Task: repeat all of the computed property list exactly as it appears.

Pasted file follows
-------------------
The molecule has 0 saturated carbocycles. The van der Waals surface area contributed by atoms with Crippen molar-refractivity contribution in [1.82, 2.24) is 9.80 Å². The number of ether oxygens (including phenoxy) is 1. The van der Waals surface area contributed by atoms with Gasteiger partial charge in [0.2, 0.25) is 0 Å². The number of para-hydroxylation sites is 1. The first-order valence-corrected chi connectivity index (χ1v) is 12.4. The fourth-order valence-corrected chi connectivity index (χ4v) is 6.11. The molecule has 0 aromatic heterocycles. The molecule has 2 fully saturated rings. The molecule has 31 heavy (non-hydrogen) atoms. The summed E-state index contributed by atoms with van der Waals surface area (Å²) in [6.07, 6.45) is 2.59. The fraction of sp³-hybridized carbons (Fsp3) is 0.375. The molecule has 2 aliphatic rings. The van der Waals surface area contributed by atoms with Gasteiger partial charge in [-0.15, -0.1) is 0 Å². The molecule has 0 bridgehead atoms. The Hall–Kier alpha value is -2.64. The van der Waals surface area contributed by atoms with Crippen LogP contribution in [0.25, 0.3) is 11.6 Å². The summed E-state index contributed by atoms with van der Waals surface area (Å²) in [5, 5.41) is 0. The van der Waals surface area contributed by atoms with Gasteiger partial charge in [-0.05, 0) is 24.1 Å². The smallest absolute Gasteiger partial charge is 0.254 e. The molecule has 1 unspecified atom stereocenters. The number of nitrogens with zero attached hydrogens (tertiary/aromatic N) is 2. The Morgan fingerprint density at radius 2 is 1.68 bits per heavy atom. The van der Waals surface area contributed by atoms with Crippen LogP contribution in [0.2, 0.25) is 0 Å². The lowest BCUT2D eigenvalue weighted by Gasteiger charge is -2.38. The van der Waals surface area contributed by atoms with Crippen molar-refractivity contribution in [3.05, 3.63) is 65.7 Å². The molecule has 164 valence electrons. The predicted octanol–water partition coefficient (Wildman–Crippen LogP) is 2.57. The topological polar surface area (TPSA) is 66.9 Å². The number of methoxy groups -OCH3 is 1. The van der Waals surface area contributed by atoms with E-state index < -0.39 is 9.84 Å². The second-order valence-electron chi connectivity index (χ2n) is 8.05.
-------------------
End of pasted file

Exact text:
The molecule has 0 saturated carbocycles. The van der Waals surface area contributed by atoms with Crippen molar-refractivity contribution in [1.82, 2.24) is 9.80 Å². The number of ether oxygens (including phenoxy) is 1. The van der Waals surface area contributed by atoms with Gasteiger partial charge in [0.2, 0.25) is 0 Å². The number of para-hydroxylation sites is 1. The first-order valence-corrected chi connectivity index (χ1v) is 12.4. The fourth-order valence-corrected chi connectivity index (χ4v) is 6.11. The molecule has 0 aromatic heterocycles. The molecule has 2 fully saturated rings. The molecule has 31 heavy (non-hydrogen) atoms. The summed E-state index contributed by atoms with van der Waals surface area (Å²) in [6.07, 6.45) is 2.59. The fraction of sp³-hybridized carbons (Fsp3) is 0.375. The molecule has 2 aliphatic rings. The van der Waals surface area contributed by atoms with Gasteiger partial charge in [-0.15, -0.1) is 0 Å². The molecule has 0 bridgehead atoms. The Hall–Kier alpha value is -2.64. The van der Waals surface area contributed by atoms with Crippen LogP contribution in [0.25, 0.3) is 11.6 Å². The summed E-state index contributed by atoms with van der Waals surface area (Å²) in [5, 5.41) is 0. The van der Waals surface area contributed by atoms with Gasteiger partial charge in [-0.05, 0) is 24.1 Å². The smallest absolute Gasteiger partial charge is 0.254 e. The molecule has 1 unspecified atom stereocenters. The number of nitrogens with zero attached hydrogens (tertiary/aromatic N) is 2. The Morgan fingerprint density at radius 2 is 1.68 bits per heavy atom. The van der Waals surface area contributed by atoms with Crippen LogP contribution in [0.2, 0.25) is 0 Å². The lowest BCUT2D eigenvalue weighted by Gasteiger charge is -2.38. The van der Waals surface area contributed by atoms with Crippen molar-refractivity contribution in [3.05, 3.63) is 65.7 Å². The molecule has 164 valence electrons. The predicted octanol–water partition coefficient (Wildman–Crippen LogP) is 2.57. The topological polar surface area (TPSA) is 66.9 Å². The number of methoxy groups -OCH3 is 1. The van der Waals surface area contributed by atoms with E-state index < -0.39 is 9.84 Å². The second-order valence-electron chi connectivity index (χ2n) is 8.05.